• Once the cob is ready after passing all the tests, we make cob bricks.

• We use rib and spine techniques to make the cob wall.

• Cob spine holds the cob ribs with itself that’s why merging of 2 bricks is necessary .We put construction rubble that is soaked in water (If rubble is not soaked in water then it absorbs water from cob) in between every 2 ribs and alternatively in each layer.

After putting cob ribs and spine we walk on them with spiked wooden shoes to merge all the bricks in a way that they are not individual bricks anymore but a single layer instead and then in the gap between every two ribs we put rubble. When we walk with spiked shoes on the wall the straw from the layer goes down and ties up with the straw in the lower layer which binds the structure together gives tension. We can also wear wooden thimbles to do the job. The binding of straws happens majorly along the spine. At the ribs the cob and rubble alternate and the cob of the top layer merges with the rubble in the lower layer. We merge the layers so that there are no joints anywhere and the wall is one homogeneous monolithic structure. We have no joints in the corner of the wall also but instead we have curves connecting different planes of walls.

 We don’t need straight forms or rectilinear molds, cob lends itself to organic shapes: curved walls, arches and vaults. Building with cob is a sensory and aesthetic experience like sculpting with clay.


• Energy Efficient:U-value of earth is high and thus it is very effective in heat insulation.

• Inexpensive: easily accessible and cheap resources to acquire.
• Easy execution: No skilled labor is required.
• Healthy: Cob “breathes” through its tiny surface pores and keeps air fresh and clear.
• Strong and earthquake resistant: Straw is used in cob mix, acts like a natural re-bar to hold the whole structure together as one monolithic piece. This makes cob homes extremely solid and resistant to earthquakes.
• Durable: Cob homes have lasted for hundreds of years with minimal upkeep.
• Fire Proof : Cob does not catch fire.
• Acoustic Property:Earthen walls have very good acoustic properties and eliminate noises.
• Freedom of design: Cob is a technique where in different shapes and sculpturesque walls can be done.


Cracks are common in cob walls! Cracks are a part of cob walls but most of the cracks that occur are surface cracks and hair-line cracks that dont spread or widen as soil is a flexible material and there is plenty of fiber along with it to hold the soil together. Ideally cob walls be left to dry for a year. In the initial period of drying structural cracks may appear because of flaw in the techniques like making cob very soft and wet or not having a homogenous mix of earth and thus there can be formation of structural cracks. We have to take care of these cracks well so that it will cause dangers to the wall and thereby to the people who will live in it.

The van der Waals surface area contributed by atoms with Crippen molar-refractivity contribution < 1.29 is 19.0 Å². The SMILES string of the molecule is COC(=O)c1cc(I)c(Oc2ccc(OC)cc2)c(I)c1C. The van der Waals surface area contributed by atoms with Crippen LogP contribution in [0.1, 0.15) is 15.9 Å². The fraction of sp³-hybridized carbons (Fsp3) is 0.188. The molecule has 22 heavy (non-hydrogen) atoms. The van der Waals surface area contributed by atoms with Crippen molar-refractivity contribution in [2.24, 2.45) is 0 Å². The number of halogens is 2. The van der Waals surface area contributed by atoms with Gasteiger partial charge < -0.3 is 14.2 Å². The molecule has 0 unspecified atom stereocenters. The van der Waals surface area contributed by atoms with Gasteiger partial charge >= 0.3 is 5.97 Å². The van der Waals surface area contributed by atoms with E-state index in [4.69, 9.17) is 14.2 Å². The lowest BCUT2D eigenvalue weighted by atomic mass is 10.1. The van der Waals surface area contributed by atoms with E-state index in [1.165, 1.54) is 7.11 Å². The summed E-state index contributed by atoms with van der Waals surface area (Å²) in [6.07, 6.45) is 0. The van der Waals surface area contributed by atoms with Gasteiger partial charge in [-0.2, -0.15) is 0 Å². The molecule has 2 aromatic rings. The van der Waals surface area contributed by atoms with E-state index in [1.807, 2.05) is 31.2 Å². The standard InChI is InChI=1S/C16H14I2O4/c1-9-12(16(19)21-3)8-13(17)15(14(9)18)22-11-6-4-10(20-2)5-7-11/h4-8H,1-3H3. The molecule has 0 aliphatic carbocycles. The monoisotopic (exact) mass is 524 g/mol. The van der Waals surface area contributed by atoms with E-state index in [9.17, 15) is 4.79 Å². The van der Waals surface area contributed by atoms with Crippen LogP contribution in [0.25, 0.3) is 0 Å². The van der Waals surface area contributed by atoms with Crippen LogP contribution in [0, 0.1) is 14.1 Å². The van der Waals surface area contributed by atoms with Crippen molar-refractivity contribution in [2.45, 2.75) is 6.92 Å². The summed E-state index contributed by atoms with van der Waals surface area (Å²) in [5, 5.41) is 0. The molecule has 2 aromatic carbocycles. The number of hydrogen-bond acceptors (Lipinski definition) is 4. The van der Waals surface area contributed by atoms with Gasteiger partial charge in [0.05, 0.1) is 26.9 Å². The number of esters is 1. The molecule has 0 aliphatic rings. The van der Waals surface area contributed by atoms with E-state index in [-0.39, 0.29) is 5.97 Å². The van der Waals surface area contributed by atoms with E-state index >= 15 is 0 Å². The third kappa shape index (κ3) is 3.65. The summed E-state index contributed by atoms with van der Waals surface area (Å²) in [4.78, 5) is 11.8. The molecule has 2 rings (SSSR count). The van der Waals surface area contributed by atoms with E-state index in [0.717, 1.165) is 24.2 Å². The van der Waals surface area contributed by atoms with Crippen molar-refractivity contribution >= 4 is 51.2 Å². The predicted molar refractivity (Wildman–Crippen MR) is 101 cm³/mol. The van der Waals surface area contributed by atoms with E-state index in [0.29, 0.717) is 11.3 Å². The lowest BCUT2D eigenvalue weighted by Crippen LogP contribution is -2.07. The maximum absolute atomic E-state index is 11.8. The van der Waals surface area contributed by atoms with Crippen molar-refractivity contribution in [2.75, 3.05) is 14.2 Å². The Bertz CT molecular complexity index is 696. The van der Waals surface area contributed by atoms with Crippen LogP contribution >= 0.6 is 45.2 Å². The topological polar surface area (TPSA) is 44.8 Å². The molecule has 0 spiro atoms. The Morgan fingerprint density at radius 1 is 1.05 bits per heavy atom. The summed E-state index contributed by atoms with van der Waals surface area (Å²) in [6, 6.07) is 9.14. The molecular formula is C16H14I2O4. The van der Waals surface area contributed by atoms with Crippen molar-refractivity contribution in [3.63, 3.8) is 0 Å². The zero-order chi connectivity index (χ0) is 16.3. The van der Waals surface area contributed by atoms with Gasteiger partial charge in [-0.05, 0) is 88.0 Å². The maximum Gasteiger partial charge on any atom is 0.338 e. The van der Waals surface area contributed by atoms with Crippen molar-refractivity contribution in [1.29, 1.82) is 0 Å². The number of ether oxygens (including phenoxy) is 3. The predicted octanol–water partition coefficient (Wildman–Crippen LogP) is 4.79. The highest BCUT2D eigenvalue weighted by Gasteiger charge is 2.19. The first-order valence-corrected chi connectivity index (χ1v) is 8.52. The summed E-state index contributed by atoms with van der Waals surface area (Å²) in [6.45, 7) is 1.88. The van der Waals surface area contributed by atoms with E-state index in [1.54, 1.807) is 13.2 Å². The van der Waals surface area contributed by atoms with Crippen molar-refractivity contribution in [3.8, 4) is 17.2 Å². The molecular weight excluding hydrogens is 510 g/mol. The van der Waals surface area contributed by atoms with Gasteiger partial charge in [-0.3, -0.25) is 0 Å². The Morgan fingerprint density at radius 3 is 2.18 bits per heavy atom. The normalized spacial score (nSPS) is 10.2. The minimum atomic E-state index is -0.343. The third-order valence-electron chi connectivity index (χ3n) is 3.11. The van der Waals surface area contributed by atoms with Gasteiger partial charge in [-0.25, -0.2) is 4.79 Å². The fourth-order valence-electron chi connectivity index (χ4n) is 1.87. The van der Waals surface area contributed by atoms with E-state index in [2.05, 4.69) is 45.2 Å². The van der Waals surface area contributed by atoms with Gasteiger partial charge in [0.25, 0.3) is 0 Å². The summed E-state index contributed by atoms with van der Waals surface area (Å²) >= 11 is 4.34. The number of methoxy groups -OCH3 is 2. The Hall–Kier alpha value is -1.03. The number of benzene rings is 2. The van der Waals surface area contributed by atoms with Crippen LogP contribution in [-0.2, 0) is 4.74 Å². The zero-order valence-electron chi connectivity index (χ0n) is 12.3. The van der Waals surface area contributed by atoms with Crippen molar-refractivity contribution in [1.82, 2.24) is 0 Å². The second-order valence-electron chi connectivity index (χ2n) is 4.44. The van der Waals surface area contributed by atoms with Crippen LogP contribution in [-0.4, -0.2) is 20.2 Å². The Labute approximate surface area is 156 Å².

The cracks can be stitched using crack filling bricks made of lime. Lime has a self-healing property. It means that lime fills up the cracks… also the ones that can occur after the wall is complete. How does lime heal the cracks?
Although lime attains strength in a week the setting (carbonation) goes on for very long periods of time. It can go on for hundreds of years too! For example the lime mortar used in Taj Mahal is not yet set and is still getting stronger!
The chemical equation of carbonation or setting of lime with carbon-di-oxide:

Unlike cement lime should not be wet with water for it to set ell. Rather lime needs air to set. When lime is used as plaster it is in its active state (Calcium hydroxide). When it starts to set lime absorbs carbon dioxide from air and becomes calcium carbonate (lime stone). This process where in calcium hydroxide becomes calcium carbonate is called as carbonation or setting of lime or crystallization. When anything crystalizes it expands in volume. The same manner when lime sets slowly it crystallizes and expands in volume and fills into all the cracks that occur in the wall and it heals the wall whenever cracks are formed.


1. Cutting box on the cracks
When structural cracks are found rectangular boxes of size 12″ X 6″ and a depth of 6″ are dug out from the wall in line with the crack. The box should be centered with the crack and a gap of 6″ should be left between each block craved out along the crack. In the same manner the boxes should be dug out on the other side of wall too so that the crack will be stitched from both sides.

2. Preparation of crack filling bricks: Bricks are made in the ratio where in 4 parts of sand are added to one part of lime mix and one part of rice husk. Lime mix is a mix of hydraulic lime and fermented kadukkai and jaggery water mixed in a chakki or by grinding manually.

All the three ingredients are mixed into a homogenous mix by stomping on the mix and then a layer of human hair is added for better tensile strength.

The bricks are made just like adobe bricks with lime as binder, sand as aggregate and rice husk and human hair as fibers. The mix is then put into brick molds of size 12″X6″ with a depth of 6″.

After taking the moulds out the bricks are dried. As the setting pace of lime is very slow the bricks take quite some time to be ready to be used. Thus it is ideal to prepare the crack filling bricks in advance so that they can be used as and when required.

3. Laying the crack filling bricks: Dust is taken out from the boxes carved out along the cracks.
The surface of the box should be moistened before putting the mortar. Then a layer of mortar is put in the cracks and the boxes. The mortar is made of the same mix that the crack filling bricks are made of. Then the bricks are laid in the boxes.